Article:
Private companies profited off the shutdown as federal workers living paycheck to paycheck – long vilified by the right – struggled to get by.
As U.S. Congress attempts to avert yet another shutdown, federal workers and contractors are still recovering from the longest government closure in American history. President Trump used workers as a bargaining chip in his xenophobic demand for a border wall, with many turning to food pantries or the more than 2,000 GoFundMe campaigns to make ends meet. Those 35 days of lost wages exposed how precarious federal labor has become after decades of rhetoric meant to delegitimize the work of the public sector.
One illustrating point: the sweeping privatization of public jobs. In an economy where one in five jobs are held by contract workers, the federal government’s turn toward privatization translates to unstable wages, lack of benefits and temporary employment for the workers who clean, serve food and guard government buildings.
Despite the shutdown’s end, an estimated four million federally contracted workers from private companies have still not received a paycheck for the five weeks of work they lost due to the government’s closing. Federal contractors include support staff in federal buildings, who are among the lowest-paid workers, earning between $450 and $650 per week. While Congressional Democrats have introduced legislation to give contract workers back pay, it remains unclear if the bill will pass.
Many contract workers took out loans in order to pay their bills – a strategy endorsed by Commerce Secretary Wilbur Ross in one of the administration’s many “let them eat cake” moments. Even as public workers suffered from the effects of the shutdown, Ross encouraged private business to profit.
The Trump administration has a long pattern of pushing public sector responsibilities to private profiteers. In June of 2017, Trump put forth plans to privatize the work of air traffic controllers, whose sickouts played a crucial role in nearly halting air traffic on the East Coast the day the shutdown ended. Trump’s plans may never have come to fruition, but they served as another threat for a set of employees that have already faced some of the most egregious anti-labor actions from the executive branch.
Trump’s plans hearken back to 1981, when air controllers famously walked off the job to demand improved wages and working conditions. Then-President Reagan fired the striking workers, undermining the power of unions for decades. Despite this – perhaps because of it – the Trump administration inducted Reagan into the Labor Department’s hall of fame.
Sara Nelson, the head of the Association of Flight Attendants, spoke to the long history of anti-labor politics and its effects on the public sector while advocating for the shutdown’s end in January. “For years, the right has vilified federal workers as nameless, faceless bureaucrats,” Nelson said, herself representing a private-sector union. “But the truth is, they are air traffic controllers, they’re food inspectors, they’re transportation security inspectors, and law enforcement. They are the people who live and work in our communities and they are being hurt.”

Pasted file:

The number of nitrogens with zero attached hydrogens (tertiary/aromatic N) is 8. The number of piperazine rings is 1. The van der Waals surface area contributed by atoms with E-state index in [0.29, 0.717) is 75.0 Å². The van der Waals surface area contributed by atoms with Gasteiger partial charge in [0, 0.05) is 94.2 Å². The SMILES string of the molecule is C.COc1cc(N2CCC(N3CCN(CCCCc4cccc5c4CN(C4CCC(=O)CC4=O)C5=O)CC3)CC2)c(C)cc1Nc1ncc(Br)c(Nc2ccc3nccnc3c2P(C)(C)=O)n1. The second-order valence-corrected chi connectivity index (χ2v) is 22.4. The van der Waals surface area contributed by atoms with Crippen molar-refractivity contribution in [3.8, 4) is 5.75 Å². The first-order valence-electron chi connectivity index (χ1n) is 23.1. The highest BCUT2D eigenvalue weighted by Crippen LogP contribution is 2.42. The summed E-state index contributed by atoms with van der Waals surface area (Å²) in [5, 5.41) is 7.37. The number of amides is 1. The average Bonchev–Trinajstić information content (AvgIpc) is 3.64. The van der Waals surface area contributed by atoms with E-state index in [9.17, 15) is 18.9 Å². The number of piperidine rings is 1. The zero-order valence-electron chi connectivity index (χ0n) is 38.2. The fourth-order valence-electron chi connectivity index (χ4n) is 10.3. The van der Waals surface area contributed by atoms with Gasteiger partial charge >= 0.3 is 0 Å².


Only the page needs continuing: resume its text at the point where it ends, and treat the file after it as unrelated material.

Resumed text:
The erosion of union rights surely plays a role in the unstable financial circumstances of federal workers today. The shutdown illuminated many of those circumstances. One federal employee, Amy Fellows, told NPR she had a negative bank account balance three weeks into the closure and was skipping meals to ensure that her children had enough food. Even so, she continued to work – sometimes up to sixteen hours per day – due to her designation as “essential personnel.”
Under normal circumstances, 78 percent of federal workers like Amy Fellows already live paycheck-to-paycheck. During the shutdown, 800,000 federal workers were either furloughed or working without pay. Some took on babysitting and substitute teaching for supplemental income. A tip sheet from the Coast Guard suggested workers hold yard sales to get by. Meanwhile, gig economy companies like Uber and Airbnb gained a new source of employees and hosts.
In the finance sector, private institutions got yet another win as workers turned to payday lenders and pawn shops to make ends meet. Adding insult to injury, the Trump administration slashed payday loan protections days after the shutdown ended, heightening the already severe risks associated with the predatory debt traps, which can boast interest rates as high as 400 percent.
Still, workers found creative ways to exert pressure on the Trump administration. Airport workers staged sickouts, widely considered a factor in ending the political stalemate. At the Capitol, labor groups came together to demand Senate Republicans “shut down the shutdown,” promising to occupy the Hart Senate Office Building every day until the government reopened. Twelve demonstrators were arrested on the first day of the protests.
The Association of Flight Attendants also renewed calls for mass demonstrations to support federal workers if the government does shut down again. Nelson has been directing the public to generalstrike2019.org to learn more. Notably, flight attendants are not federal employees. Yet Nelson and her union have led the way in pointing out how government shutdowns impact the financial security and physical safety of far more than only the federal workers who go unpaid.
“Aviation doesn’t work without federal workers,” Nelson wrote in a USA Today op-ed, pointing out the growing safety concerns over another shutdown. That’s why Nelson, and many others, are offering up new possibilities for resistance and solidarity among public and private sector employees. “We have a duty to protect ourselves and the American people from the danger,” Nelson wrote. “Working people have power when we come together. If Congress chooses the chaos of a continued lockout, we will use that power.”